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At UN, Pakistan pushes for concessional financing for clean energy

At UN, Pakistan pushes for concessional financing for clean energy

Pakistan

Pakistan has underscored importance of accelerating progress towards sustainable energy goals.

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UNITED NATIONS (Web Desk) - Pakistan has underscored the critical importance of accelerating progress towards sustainable energy goals at a meeting of a UN-based panel on the subject.

In his closing remarks at the meeting of ‘Group of Friends for Sustainable Energy,’ Ambassador Munir Akram also said that concessional climate financing was critical for developing countries’ transition away from fossil fuels.

“Without concessional finance, developing countries would not be able to achieve the targets that have been set,” the Pakistani envoy said.

“Energy lies at the heart of both the 2030 Agenda and our climate goals,” he added.

Stressing the central role of energy in both the 2030 Agenda for Sustainable Development and global climate objectives, Ambassador Akram emphasized the pressing need for a just, orderly, and equitable energy transition.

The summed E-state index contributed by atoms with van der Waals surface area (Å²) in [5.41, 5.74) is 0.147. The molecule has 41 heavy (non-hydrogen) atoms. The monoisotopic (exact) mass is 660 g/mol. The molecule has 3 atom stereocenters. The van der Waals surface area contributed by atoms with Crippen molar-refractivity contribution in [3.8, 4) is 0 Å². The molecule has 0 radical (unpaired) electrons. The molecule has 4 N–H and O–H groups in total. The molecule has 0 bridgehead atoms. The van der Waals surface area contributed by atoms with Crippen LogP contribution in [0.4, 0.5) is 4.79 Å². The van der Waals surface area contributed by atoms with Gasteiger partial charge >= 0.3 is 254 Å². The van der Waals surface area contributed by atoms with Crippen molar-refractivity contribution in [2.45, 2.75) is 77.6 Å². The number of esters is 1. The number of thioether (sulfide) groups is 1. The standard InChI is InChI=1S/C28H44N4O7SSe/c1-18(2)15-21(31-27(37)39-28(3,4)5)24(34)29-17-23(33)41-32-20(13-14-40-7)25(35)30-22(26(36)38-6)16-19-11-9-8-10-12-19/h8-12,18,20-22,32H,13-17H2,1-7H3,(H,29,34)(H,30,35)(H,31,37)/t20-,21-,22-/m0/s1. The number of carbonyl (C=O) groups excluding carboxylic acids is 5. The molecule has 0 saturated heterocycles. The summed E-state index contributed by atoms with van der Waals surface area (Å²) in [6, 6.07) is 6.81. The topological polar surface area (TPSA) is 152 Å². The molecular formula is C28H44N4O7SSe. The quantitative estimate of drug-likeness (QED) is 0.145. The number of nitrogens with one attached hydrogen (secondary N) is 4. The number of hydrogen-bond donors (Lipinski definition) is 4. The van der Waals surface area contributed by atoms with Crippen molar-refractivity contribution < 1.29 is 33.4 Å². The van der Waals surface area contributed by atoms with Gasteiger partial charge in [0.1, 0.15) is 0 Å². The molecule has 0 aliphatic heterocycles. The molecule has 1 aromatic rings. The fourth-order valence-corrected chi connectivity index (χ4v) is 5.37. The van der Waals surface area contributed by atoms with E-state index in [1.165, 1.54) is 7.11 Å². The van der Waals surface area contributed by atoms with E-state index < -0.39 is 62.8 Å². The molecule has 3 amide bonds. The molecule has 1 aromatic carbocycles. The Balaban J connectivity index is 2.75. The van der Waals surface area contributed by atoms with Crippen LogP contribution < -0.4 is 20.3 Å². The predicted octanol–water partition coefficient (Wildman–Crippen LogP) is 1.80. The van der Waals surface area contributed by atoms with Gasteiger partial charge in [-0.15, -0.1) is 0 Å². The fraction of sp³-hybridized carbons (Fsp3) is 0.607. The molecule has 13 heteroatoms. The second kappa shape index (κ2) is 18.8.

Noting the scale of the challenge ahead, the Pakistani envoy said an additional 1000 GW of renewable power annually was needed to meet the 1.5-degree Celsius temperature target.

He stressed the importance of promoting cleaner power generation solutions, enhancing energy efficiency, and transforming energy infrastructure across sectors.

With the current Nationally Determined Contributions (NDCs) falling short of necessary emissions reductions, he said the transition to sustainable energy requires substantial financing, pointing to the ‘staggering’ investment needs, including an estimated USD 150 trillion in transition technologies and infrastructure by 2050.

He underscored the need to address barriers to accessing private finance, particularly in developing countries where capacity, regulatory frameworks, and investment certainty remain challenges.

Proposing a comprehensive solution, Ambassador Akram outlined a public-private entity under the auspices of the United Nations to coordinate sustainable infrastructure investment. This entity would convene stakeholders, formulate comprehensive plans, promote internationally accepted frameworks, and assist in project identification and preparation.

Reaffirming Pakistan’s commitment to advancing this proposal, he called for support from the international community.

In this context, he announced plans for further elaboration through a second meeting of the Group of Friends of Sustainable Infrastructure Investment, co-chaired by Pakistan and South Africa.

In conclusion, Ambassador Akram called on collective action to scale up investment in sustainable infrastructure and drive the global energy transition forward.